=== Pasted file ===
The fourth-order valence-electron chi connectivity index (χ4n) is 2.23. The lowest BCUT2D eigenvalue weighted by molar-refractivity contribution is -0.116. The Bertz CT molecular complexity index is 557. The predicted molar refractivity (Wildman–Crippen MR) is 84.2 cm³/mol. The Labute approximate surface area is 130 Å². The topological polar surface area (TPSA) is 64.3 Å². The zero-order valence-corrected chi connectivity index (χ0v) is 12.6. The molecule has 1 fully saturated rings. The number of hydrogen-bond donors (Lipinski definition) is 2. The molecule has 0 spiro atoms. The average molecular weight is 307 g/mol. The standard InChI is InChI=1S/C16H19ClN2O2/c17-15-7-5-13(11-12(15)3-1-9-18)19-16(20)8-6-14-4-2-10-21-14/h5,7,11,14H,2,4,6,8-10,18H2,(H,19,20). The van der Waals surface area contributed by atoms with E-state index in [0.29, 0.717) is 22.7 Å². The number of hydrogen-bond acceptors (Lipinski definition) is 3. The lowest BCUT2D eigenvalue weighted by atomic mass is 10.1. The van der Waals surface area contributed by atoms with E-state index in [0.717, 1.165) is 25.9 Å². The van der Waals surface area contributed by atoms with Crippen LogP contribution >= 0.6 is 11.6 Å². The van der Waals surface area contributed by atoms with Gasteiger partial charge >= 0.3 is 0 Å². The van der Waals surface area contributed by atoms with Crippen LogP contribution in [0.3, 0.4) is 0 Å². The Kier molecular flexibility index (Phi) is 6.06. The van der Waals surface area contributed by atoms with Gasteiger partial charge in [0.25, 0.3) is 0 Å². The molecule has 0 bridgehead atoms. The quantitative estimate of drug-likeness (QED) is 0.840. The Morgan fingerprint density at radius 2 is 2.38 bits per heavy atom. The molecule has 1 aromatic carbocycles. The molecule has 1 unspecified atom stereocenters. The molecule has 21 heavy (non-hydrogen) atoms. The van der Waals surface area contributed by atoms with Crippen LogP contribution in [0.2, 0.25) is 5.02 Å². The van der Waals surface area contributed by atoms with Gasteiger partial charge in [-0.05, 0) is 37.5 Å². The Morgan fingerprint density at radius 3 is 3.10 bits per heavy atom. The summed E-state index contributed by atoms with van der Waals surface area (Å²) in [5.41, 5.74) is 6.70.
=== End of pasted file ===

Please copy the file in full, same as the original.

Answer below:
The fourth-order valence-electron chi connectivity index (χ4n) is 2.23. The lowest BCUT2D eigenvalue weighted by molar-refractivity contribution is -0.116. The Bertz CT molecular complexity index is 557. The predicted molar refractivity (Wildman–Crippen MR) is 84.2 cm³/mol. The Labute approximate surface area is 130 Å². The topological polar surface area (TPSA) is 64.3 Å². The zero-order valence-corrected chi connectivity index (χ0v) is 12.6. The molecule has 1 fully saturated rings. The number of hydrogen-bond donors (Lipinski definition) is 2. The molecule has 0 spiro atoms. The average molecular weight is 307 g/mol. The standard InChI is InChI=1S/C16H19ClN2O2/c17-15-7-5-13(11-12(15)3-1-9-18)19-16(20)8-6-14-4-2-10-21-14/h5,7,11,14H,2,4,6,8-10,18H2,(H,19,20). The van der Waals surface area contributed by atoms with E-state index in [0.29, 0.717) is 22.7 Å². The number of hydrogen-bond acceptors (Lipinski definition) is 3. The lowest BCUT2D eigenvalue weighted by atomic mass is 10.1. The van der Waals surface area contributed by atoms with E-state index in [0.717, 1.165) is 25.9 Å². The van der Waals surface area contributed by atoms with Crippen LogP contribution >= 0.6 is 11.6 Å². The van der Waals surface area contributed by atoms with Gasteiger partial charge >= 0.3 is 0 Å². The van der Waals surface area contributed by atoms with Crippen LogP contribution in [0.3, 0.4) is 0 Å². The Kier molecular flexibility index (Phi) is 6.06. The van der Waals surface area contributed by atoms with Gasteiger partial charge in [0.25, 0.3) is 0 Å². The molecule has 0 bridgehead atoms. The quantitative estimate of drug-likeness (QED) is 0.840. The Morgan fingerprint density at radius 2 is 2.38 bits per heavy atom. The molecule has 1 aromatic carbocycles. The molecule has 1 unspecified atom stereocenters. The molecule has 21 heavy (non-hydrogen) atoms. The van der Waals surface area contributed by atoms with Crippen LogP contribution in [0.2, 0.25) is 5.02 Å². The van der Waals surface area contributed by atoms with Gasteiger partial charge in [-0.05, 0) is 37.5 Å². The Morgan fingerprint density at radius 3 is 3.10 bits per heavy atom. The summed E-state index contributed by atoms with van der Waals surface area (Å²) in [5.41, 5.74) is 6.70.